Google says that in Indonesia, only 1 out of 3 people is connected to the Internet. Now, that number might not sound that bad until you consider that for this country, that translates to more than 100 million people. Add in the fact that Indonesia is a sprawling archipelago spanning 17,000 islands and you've got a recipe for a logistics nightmare for Internet service providers. Luckily, Google is coming to the rescue. With the cooperation of the country's three top telcos, its Project Loon will launch to the air next year to provide Internet coverage for all.
Considering the nature of Google's business, it is no surprise that it is intent on getting as many people connected to the Internet as possible. One of its ambitious plans is the use of high-flying balloons as makeshift flying mobile towers. These balloons float at a height of 20 km, in the stratosphere layer of our atmosphere and far, far above the 10km used by commercial planes. The balloons can form a network that beams Internet signals back to earth to enable connections in places that cannot be reached through traditional channels.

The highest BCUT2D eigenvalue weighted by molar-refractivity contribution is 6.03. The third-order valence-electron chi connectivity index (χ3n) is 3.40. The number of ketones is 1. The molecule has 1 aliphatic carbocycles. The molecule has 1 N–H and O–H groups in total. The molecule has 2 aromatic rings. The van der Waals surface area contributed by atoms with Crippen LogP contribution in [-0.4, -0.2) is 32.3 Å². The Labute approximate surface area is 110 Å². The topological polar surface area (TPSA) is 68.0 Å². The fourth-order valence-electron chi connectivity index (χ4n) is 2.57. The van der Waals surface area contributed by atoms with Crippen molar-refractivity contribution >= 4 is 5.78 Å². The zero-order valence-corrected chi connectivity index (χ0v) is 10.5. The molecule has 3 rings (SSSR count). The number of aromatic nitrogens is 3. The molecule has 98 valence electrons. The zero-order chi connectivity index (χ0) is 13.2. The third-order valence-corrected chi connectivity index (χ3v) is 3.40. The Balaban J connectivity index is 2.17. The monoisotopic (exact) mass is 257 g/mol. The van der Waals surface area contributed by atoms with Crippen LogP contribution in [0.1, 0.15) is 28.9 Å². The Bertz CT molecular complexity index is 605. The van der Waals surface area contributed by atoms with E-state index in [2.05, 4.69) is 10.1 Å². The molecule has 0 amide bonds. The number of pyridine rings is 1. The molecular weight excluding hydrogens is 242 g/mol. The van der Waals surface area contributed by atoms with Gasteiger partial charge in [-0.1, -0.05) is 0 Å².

For this experiment, which starts in 2016, Google has partnered with Indosat, Telkomsel, and XL Axiata, the country's biggest mobile network operators. Google hasn't given specific dates or areas covered, though it does hint at providing connections from Sabang to Merauke, the two outermost tips of the archipelago.
Google also boasts that Loon isn't its first attempt to cater to the Indonesian populace. The country, after all, was one of the first to get the budget-friendly Android One smartphones. Affordable Internet devices paired with accessible Internet will make not only users happy but Google also in business.